NASA’s planet-hunting Kepler space telescope, hobbled by the breakdown of two crucial parts, is beyond repair, officials announced in a teleconference August 15.
In May the Kepler team reported that two of the four reaction wheels used to turn the spacecraft toward its stellar targets had failed, leaving the telescope incapable of detecting the small dips in starlight that signify the existence of distant planets (SN Online: 5/15/13; SN: 6/15/13, p. 10). Last month engineers forced the faulty wheels back into action one at a time and found high friction levels when each of them spun. Exceedingly high resistance to spin is a death sentence for telescopes that rely on reaction wheels.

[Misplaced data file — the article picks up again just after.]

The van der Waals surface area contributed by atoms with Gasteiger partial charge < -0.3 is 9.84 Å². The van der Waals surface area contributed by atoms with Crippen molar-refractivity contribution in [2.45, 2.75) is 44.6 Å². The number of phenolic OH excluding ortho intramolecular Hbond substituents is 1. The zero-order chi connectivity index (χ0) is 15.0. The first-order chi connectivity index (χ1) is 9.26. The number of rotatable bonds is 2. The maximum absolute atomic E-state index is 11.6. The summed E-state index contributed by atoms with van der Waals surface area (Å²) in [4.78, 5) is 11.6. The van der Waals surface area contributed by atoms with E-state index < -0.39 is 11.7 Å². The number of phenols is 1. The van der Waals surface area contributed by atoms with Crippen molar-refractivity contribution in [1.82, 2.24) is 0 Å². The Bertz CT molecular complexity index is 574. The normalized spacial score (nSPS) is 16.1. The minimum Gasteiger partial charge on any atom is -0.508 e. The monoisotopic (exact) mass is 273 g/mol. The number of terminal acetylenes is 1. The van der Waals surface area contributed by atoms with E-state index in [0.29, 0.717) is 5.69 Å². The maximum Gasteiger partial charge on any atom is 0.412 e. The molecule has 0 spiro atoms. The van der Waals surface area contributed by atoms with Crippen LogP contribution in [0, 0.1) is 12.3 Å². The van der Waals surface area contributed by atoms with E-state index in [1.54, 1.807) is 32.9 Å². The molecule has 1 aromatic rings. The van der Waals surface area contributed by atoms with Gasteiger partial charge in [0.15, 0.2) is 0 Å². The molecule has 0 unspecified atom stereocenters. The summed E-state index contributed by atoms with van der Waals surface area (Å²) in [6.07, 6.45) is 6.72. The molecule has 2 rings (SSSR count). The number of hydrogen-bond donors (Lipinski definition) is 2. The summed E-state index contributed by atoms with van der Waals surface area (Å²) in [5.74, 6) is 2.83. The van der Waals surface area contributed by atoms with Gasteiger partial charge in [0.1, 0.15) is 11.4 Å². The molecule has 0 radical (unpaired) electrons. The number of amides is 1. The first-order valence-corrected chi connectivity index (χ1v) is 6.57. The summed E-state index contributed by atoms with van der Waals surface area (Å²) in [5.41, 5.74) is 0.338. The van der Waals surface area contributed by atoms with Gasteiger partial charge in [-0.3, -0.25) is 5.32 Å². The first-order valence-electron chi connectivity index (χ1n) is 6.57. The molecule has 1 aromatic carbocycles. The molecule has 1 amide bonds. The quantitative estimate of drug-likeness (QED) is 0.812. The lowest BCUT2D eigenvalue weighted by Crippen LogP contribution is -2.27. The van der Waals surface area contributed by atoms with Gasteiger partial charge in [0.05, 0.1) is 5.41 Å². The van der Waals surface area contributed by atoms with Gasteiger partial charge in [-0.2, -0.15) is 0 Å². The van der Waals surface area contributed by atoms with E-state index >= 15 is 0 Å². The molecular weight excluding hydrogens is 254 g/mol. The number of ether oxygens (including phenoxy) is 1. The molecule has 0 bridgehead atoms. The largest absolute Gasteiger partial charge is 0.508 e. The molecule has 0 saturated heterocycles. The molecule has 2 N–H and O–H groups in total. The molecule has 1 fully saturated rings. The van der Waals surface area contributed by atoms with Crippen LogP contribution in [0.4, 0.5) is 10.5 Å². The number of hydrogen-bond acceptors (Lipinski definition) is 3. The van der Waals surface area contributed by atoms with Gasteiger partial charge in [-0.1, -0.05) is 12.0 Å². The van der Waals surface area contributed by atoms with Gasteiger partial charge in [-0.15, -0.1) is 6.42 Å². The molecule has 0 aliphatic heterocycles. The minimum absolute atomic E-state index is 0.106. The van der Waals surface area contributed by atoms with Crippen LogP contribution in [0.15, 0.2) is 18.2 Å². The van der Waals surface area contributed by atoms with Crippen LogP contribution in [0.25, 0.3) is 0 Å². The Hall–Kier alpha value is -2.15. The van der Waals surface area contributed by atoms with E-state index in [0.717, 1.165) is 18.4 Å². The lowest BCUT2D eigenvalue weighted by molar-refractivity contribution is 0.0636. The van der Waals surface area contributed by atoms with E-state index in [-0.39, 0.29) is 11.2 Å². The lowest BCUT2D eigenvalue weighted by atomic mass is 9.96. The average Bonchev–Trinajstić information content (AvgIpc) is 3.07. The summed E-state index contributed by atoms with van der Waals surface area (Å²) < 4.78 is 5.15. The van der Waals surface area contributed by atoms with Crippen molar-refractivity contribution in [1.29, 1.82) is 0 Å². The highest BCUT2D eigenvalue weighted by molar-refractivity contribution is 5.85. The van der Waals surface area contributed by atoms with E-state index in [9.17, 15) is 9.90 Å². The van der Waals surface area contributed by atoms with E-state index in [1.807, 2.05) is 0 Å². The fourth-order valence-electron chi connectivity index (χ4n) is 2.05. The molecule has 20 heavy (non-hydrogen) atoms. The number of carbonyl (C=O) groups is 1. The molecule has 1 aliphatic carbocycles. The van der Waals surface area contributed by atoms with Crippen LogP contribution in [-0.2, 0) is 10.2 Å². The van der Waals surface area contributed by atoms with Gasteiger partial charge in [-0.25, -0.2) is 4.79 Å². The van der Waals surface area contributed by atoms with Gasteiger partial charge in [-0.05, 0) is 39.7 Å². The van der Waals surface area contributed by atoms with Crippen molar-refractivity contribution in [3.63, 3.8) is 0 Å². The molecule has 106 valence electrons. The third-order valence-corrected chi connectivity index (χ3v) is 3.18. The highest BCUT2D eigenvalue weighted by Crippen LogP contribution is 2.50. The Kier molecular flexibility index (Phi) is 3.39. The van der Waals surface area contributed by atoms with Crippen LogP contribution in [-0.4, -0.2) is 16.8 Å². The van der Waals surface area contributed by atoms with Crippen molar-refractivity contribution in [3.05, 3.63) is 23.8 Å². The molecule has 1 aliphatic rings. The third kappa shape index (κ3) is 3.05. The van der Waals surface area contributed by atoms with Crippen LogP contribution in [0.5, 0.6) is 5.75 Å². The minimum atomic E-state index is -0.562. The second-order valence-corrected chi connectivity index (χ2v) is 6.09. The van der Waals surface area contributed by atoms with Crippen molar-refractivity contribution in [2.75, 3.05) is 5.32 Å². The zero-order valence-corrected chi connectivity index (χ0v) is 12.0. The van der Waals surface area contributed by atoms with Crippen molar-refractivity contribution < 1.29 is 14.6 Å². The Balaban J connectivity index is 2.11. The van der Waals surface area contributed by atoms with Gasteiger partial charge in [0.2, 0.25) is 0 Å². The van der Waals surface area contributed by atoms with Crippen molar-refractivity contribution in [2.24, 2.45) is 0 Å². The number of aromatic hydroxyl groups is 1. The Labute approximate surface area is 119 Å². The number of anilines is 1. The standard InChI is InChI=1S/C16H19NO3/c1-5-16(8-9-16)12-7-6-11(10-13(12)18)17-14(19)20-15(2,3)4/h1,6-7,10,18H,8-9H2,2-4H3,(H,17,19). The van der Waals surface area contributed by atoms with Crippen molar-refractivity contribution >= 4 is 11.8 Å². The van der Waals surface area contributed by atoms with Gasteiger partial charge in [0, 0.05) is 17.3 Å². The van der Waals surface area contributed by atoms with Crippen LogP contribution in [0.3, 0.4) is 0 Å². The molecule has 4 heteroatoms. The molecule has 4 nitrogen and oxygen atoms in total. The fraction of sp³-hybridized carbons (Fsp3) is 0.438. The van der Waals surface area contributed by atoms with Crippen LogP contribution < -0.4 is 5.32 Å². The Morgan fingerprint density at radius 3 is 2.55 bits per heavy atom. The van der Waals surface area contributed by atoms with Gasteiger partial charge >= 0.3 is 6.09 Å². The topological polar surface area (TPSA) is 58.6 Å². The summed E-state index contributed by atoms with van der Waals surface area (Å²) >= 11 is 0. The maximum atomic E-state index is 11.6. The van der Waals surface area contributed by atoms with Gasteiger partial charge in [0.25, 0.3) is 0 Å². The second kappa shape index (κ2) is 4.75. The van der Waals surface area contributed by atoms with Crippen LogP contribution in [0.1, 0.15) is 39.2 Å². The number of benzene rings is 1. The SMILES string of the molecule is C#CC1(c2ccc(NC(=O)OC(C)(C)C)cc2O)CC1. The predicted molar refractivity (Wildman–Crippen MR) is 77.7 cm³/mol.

Still, last week engineers tried using Wheel 2, the more promising of the two troubled wheels, plus the two functional ones, to direct the telescope. Kepler worked for about six hours before the wheel encountered so much friction that the telescope automatically turned itself off. “The wheels are sufficiently damaged that they cannot sustain spacecraft pointing control for any extended amount of time,” said Charles Sobeck, Kepler’s deputy project manager.
Kepler scientists are now exploring what the telescope can accomplish with just two reaction wheels, and in the fall NASA will determine whether that justifies any of the roughly $18 million allocated to the mission this year. It will be a tough sell: Kepler’s precision focus is what made it an unprecedented astronomical asset.